BlackRock, the world's largest investment firm, will put sustainability at the center of its investment strategy going forward, according to CEO Larry Fink's annual letter to chief executives.
The letter, first reported by the New York Times, states that BlackRock, which manages almost $7 trillion in assets, will immediately stop investing in companies that "present a high sustainability-related risk," such as coal producers. It will also introduce new products that screen for fossil fuel producers and make sustainability "integral to portfolio construction and risk management."
Climate change, Fink writes, is "almost invariably the top issue that clients around the world raise" when wondering how to make their investments more sustainable. The numbers bear it out: Investors in the U.S. contributed a record $20.6 billion to sustainable funds last year, according to a new report from Morningstar, nearly four times as much as they contributed in 2018. Investors, particularly younger generations that are beginning to accumulate more wealth, are particularly interested in socially-responsible investing, Adam Grealish, director of investing at Betterment, tells CNBC Make It.
Noting that BlackRock is a fiduciary that invests money on behalf of others, Fink writes that climate change is a major economic issue, affecting housing prices, insurance markets, productivity, food costs and more. Being more sustainable, then, isn't just a political choice — it's the smartest business decision, he says.
"Our investment conviction is that sustainability- and climate-integrated portfolios can provide better risk-adjusted returns to investors," Fink writes. "And with the impact of sustainability on investment returns increasing, we believe that sustainable investing is the strongest foundation for client portfolios going forward."
Any executive who does not take climate change seriously, he writes, is harming the long-term prospects of their company. To Fink, that means that company is not a wise investment and does not belong in clients' portfolios.
Still, as Bloomberg noted, BlackRock is one of the largest investors in fossil fuel companies, given how many assets it holds. And although it will stop investing in companies that get more than 25% of sales from coal, BlackRock will continue to invest in many of the biggest coal producers, which have diversified income streams.
The asset manager had come under increasing criticism for being slow to address climate issues. A 2019 analysis of shareholder votes on climate change resolutions showed that BlackRock and Vanguard had the worst voting records in the fund industry.
Fink's letter is an important step forward for the sustainability movement, and could influence other financial firms to follow suit. But it doesn't mean that companies will lose all of their investments overnight if they are not sustainable enough.
About two-thirds of investor money is held in passively managed index funds. BlackRock can't simply divest from companies in the index. Instead, it can tweak its actively managed products. In a letter to clients that echoes Fink's message to CEOs, BlackRock says it will make sustainable funds the "standard building blocks" of clients' portfolios whenever possible, and plans to offer sustainable versions of its target-date funds and build a sustainable index fund.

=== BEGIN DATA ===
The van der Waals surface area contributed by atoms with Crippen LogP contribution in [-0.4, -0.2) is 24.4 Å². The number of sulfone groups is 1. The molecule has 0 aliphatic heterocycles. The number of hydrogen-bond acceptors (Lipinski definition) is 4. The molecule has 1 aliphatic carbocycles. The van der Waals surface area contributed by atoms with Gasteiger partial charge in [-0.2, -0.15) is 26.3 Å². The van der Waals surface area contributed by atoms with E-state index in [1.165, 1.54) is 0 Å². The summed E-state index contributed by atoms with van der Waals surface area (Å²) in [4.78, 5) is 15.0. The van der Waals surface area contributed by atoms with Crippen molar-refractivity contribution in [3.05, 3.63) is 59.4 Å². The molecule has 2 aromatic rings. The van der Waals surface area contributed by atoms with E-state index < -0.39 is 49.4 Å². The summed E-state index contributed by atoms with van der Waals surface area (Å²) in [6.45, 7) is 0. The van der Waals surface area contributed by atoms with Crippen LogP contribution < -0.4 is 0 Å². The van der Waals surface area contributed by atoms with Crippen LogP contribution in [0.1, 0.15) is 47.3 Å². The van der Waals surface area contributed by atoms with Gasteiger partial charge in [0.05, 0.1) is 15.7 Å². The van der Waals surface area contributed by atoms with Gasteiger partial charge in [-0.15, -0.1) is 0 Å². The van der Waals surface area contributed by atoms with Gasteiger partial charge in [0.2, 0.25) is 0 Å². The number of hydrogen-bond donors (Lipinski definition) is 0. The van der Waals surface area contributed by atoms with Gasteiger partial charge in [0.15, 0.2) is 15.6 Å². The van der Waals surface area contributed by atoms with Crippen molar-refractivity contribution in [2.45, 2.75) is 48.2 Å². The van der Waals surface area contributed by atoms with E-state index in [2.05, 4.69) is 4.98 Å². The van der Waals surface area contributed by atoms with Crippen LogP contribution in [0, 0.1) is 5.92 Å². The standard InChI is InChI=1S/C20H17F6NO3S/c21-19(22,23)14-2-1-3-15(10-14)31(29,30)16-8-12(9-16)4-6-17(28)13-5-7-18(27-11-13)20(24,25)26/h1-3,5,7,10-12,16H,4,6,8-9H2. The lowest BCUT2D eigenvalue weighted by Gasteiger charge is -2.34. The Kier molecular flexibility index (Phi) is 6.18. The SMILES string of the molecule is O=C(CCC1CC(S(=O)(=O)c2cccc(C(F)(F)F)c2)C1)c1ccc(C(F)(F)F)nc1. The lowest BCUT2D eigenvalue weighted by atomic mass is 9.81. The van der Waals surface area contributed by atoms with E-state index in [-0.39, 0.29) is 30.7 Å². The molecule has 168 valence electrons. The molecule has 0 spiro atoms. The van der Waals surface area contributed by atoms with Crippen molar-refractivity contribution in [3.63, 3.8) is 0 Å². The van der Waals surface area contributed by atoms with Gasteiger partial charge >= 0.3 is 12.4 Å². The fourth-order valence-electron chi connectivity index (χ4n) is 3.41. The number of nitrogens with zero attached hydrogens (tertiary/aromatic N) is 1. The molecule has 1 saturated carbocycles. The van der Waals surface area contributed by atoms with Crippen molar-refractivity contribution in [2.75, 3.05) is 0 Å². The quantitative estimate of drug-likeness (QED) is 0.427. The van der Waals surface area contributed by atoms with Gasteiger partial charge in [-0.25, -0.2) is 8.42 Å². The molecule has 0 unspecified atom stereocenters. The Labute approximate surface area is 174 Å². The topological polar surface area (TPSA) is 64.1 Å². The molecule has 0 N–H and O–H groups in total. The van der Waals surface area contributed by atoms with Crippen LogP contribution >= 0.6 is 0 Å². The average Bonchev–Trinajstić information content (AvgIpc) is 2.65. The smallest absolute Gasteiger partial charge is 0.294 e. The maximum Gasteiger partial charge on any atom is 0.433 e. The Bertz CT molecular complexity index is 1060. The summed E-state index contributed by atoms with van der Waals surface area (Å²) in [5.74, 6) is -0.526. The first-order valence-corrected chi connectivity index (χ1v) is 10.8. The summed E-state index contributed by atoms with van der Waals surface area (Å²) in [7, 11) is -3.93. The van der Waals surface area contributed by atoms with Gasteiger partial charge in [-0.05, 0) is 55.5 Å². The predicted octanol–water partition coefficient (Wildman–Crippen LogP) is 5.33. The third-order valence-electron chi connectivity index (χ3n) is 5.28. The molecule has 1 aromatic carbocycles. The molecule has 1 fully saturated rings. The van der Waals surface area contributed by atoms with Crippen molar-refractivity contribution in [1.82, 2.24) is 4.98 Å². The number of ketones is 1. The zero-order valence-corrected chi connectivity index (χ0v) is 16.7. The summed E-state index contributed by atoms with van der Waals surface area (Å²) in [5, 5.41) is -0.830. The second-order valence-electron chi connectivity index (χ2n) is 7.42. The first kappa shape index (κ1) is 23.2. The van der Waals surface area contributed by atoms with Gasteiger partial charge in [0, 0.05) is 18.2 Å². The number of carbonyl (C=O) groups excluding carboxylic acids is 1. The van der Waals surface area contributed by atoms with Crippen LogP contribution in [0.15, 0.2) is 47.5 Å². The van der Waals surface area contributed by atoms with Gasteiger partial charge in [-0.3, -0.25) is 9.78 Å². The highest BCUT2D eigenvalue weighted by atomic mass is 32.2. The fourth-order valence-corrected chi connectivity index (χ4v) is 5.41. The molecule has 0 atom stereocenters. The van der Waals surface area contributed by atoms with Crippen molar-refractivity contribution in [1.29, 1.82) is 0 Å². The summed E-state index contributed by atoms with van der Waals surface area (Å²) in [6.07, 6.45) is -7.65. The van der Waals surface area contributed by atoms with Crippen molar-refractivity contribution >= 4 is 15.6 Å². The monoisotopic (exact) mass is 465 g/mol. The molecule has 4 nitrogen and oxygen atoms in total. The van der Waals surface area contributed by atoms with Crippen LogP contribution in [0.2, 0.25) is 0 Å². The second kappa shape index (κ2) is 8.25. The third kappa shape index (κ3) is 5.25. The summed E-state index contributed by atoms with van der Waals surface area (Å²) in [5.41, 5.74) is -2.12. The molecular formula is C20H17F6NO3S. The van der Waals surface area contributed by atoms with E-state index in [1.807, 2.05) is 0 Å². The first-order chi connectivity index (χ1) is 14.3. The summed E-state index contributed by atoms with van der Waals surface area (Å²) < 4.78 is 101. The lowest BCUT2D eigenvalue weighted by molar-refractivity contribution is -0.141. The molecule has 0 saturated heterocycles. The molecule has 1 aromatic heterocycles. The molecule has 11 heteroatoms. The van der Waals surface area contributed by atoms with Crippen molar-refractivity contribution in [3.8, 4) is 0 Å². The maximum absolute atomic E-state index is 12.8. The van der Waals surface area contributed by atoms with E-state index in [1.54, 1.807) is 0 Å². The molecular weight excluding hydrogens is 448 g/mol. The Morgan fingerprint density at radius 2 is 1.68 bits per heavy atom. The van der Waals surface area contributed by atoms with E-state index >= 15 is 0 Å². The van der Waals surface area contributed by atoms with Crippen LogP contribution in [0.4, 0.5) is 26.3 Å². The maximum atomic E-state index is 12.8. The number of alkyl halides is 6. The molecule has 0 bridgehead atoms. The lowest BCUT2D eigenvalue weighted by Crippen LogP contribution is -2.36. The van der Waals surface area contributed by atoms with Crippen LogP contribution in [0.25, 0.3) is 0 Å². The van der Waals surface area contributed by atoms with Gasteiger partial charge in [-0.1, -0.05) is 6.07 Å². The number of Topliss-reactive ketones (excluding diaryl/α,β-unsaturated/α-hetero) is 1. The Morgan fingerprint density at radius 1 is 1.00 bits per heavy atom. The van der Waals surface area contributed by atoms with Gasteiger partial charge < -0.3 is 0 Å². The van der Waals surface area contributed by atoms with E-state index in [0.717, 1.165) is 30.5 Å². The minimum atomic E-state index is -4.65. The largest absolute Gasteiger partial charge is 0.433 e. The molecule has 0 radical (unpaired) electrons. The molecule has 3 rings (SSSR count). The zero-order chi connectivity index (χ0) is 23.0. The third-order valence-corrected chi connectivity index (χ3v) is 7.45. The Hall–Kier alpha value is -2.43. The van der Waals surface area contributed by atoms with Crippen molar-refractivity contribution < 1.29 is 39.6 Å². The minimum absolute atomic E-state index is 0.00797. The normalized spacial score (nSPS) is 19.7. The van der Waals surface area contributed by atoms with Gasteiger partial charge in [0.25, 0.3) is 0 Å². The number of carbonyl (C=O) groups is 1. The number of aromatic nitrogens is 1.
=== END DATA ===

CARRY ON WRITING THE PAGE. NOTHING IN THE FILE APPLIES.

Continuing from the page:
BlackRock's proposed sustainable target-date fund is particularly exciting because it would mean investors could select a single, low-cost fund for their retirement portfolios without the need to rebalance it themselves. It could also influence other financial firms to create their own sustainable index funds and target-date funds.
These products aren't yet available, but there are plenty of sustainable funds currently offered by financial firms, including a handful of target-date funds.
BlackRock also wants the companies it invests clients' money in to make certain financial disclosures related to sustainability, including disclosing "climate-related risks." If they don't, BlackRock will vote against the management teams in place.
That's no empty threat. The asset manager holds considerable sway in corporate America: BlackRock, State Street Corp. and Vanguard Group hold around a fifth of the S&P 500 via their clients' investments.
In the past, the companies have more or less voted in line with management; now, BlackRock says it will use its voting power to push sustainability measures, which could encourage companies to be more transparent and put some sustainability measures into place.
Still, there is an ongoing existential debate over whether any company is actually sustainable and whether your investment portfolio is the best place to make the biggest difference in the ongoing climate crisis.
"The collective action starts to become powerful," Betterment's Grealish tells CNBC Make It. "If I'm an investor, I may not be tilting the scales on my own, but at the collective level it starts to matter."
That the largest asset manager in the world is putting sustainability at the center of its investment strategy going forward is sure to make waves throughout the financial industry.
The climate crisis is "bigger" than the 2008 financial crisis, Fink said in a separate interview with CNBC's Andrew Ross Sorkin. "It requires more planning. It requires more public-private connections together to solve these problems. And I do believe many of these problems could be solved, but the actions have to begin now."
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